Brooklyn: American Greetings narrows new HQ sites to seven

7:41 PM, Nov 19, 2010   |    comments
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The company, which has been in Northeast Ohio more than 100 years, says if it builds a new headquarters complex, it will either be at its current location in Brooklyn, or in Brecksville, Beachwood, Independence, or Westlake, or at either of two sites in the Chicago area.

"The priority, bar none, is to make sure that a big employer in our region stays in our region," said Joe Roman, head of the Greater Cleveland Partnership.

American Greetings says it started thinking about a new location after Brooklyn raised its city income tax from two to two and a half percent.

But Brooklyn Mayor Richard Balbier says that should not be a factor.

"We have checked, and there is never a company that has moved from anywhere because the city income tax went up a half a percent," Balbier told WKYC. He says Brooklyn will fight to keep its top employer in the city.

"We're an inner-ring suburb and we're competing against four of the wealthiest cities in the county," Balbier continued, "but we're giving it our best shot. We're not going to give up."

Mayors of the now-competing suburbs say American Greetings or its representatives came to them, and they did not try to steal 2,000 jobs from Brooklyn.

Still, those four suburbs will continue putting together proposals to the greeting card company.

"American Greetings was interested in our I-77 corridor," said Brecksville Mayor Jerry Hruby. "We would never poach jobs from another city."

"We have 130 acres off Rockside," Independence Mayor Gregory Kurtz told WKYC. "The company's representatives approached us about the possibility."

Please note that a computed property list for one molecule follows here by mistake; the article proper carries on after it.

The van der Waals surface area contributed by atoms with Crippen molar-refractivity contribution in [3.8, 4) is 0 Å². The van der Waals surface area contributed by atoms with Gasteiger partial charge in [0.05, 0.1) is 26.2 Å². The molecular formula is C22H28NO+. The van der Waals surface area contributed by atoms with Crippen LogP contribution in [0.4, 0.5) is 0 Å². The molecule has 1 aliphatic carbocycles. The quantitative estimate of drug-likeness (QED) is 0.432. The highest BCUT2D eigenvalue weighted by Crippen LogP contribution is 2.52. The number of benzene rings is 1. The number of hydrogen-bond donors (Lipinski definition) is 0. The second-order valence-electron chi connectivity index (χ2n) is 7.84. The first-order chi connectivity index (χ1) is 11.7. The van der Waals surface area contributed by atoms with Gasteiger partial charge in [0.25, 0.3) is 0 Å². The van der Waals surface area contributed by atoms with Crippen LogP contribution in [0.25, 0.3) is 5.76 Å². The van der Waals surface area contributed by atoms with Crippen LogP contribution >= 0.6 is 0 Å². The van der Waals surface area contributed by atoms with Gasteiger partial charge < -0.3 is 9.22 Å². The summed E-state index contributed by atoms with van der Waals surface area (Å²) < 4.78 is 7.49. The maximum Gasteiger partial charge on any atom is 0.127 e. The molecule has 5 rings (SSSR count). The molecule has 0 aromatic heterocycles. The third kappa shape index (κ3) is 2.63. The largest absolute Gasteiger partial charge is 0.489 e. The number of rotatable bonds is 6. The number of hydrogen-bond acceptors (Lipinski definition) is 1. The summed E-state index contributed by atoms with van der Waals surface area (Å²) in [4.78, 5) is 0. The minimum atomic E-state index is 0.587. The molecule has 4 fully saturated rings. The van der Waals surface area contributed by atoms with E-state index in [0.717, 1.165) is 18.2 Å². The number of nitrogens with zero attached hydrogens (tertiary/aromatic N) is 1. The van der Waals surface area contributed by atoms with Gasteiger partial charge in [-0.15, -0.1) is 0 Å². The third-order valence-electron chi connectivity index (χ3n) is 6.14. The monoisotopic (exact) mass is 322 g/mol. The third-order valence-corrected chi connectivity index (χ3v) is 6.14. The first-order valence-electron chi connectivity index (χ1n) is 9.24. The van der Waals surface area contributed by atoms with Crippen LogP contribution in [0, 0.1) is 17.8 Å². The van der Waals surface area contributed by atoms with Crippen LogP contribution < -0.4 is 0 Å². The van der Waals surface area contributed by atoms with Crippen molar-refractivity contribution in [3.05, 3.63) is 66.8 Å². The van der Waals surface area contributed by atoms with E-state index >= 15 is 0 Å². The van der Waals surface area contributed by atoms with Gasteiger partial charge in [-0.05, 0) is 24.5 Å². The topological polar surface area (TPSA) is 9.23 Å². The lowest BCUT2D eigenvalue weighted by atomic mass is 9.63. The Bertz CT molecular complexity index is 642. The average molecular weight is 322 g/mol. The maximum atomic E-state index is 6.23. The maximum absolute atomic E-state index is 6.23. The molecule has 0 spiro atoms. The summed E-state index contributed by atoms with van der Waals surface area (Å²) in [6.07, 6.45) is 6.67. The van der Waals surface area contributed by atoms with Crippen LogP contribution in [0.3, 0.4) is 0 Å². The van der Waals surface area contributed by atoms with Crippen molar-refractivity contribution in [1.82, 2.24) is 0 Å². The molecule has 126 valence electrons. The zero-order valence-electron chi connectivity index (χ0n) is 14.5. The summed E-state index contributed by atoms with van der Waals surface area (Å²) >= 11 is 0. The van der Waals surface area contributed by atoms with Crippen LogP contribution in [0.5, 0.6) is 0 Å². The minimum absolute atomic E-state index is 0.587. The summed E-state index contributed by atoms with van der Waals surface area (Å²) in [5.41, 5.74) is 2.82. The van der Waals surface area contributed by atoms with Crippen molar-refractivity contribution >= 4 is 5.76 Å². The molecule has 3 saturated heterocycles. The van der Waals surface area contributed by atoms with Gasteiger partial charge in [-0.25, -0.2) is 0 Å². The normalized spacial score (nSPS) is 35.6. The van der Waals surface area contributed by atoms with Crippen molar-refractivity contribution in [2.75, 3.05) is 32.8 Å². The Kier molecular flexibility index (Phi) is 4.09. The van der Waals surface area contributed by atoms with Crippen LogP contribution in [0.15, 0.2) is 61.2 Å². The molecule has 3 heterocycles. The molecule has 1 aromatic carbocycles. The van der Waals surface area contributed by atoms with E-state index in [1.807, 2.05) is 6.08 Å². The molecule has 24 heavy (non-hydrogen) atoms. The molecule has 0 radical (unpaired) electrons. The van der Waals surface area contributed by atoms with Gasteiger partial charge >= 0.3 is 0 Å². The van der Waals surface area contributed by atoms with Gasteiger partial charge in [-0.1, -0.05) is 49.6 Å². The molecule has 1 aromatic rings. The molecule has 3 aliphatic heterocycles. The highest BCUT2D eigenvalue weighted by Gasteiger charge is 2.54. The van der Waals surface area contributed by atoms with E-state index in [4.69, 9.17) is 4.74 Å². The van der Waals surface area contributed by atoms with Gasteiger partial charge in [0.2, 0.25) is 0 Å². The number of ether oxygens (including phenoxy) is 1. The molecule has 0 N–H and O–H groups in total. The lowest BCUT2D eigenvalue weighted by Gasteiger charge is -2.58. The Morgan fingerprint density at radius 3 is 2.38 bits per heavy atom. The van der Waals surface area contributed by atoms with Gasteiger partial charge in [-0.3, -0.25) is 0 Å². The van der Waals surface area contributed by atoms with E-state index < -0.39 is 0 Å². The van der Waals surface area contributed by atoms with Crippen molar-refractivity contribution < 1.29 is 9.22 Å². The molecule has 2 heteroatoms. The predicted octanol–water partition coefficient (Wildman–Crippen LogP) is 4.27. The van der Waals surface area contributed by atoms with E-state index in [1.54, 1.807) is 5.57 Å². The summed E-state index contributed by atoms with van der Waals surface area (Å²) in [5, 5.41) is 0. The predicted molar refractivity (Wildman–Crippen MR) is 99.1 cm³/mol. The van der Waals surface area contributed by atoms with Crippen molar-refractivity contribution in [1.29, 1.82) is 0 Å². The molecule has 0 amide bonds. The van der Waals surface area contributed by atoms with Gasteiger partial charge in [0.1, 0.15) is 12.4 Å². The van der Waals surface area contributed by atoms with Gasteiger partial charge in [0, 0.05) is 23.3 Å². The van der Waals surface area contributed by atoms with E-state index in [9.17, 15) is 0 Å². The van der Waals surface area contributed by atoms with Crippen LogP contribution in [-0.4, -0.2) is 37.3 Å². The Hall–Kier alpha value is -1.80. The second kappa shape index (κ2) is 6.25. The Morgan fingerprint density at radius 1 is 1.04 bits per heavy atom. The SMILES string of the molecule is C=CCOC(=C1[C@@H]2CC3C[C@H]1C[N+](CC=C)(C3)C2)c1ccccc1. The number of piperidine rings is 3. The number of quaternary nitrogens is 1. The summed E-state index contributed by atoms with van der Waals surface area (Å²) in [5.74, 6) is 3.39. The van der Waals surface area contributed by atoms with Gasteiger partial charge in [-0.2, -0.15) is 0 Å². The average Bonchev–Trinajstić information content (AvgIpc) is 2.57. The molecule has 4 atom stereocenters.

Beachwood Mayor Merle Gorden said it is natural that a company like American Greetings would consider Chagrin Highlands, where Eaton Corporation is planning to move, and where University Hospitals is near opening a huge new facility, the Ahuja Medical Center.

"We're excited about the possibility," Gorden said. "But I just want American Greetings to stay here in Northeast Ohio."

Roman agreed.

"It's not only because of all the jobs that employer has at their company, it's all the various supply chains that connect to that company," he explained, "from other small and large businesses that create more jobs in our community."

"It's job one, by far," Roman said, of the need to keep American Greetings in the region where it started in 1906.

In Brooklyn, Balbier sat behind his desk and remained confident. "They always told us we're still in the mix so hopefully we're still in the mix. I hope so," he said. 

"I hope we come out on top. We've made them our best offer," he said of his negotiations with American Greetings, "and hopefully they'll accept it."

The company has said it hopes to announce a decision by the end of February, 2011.


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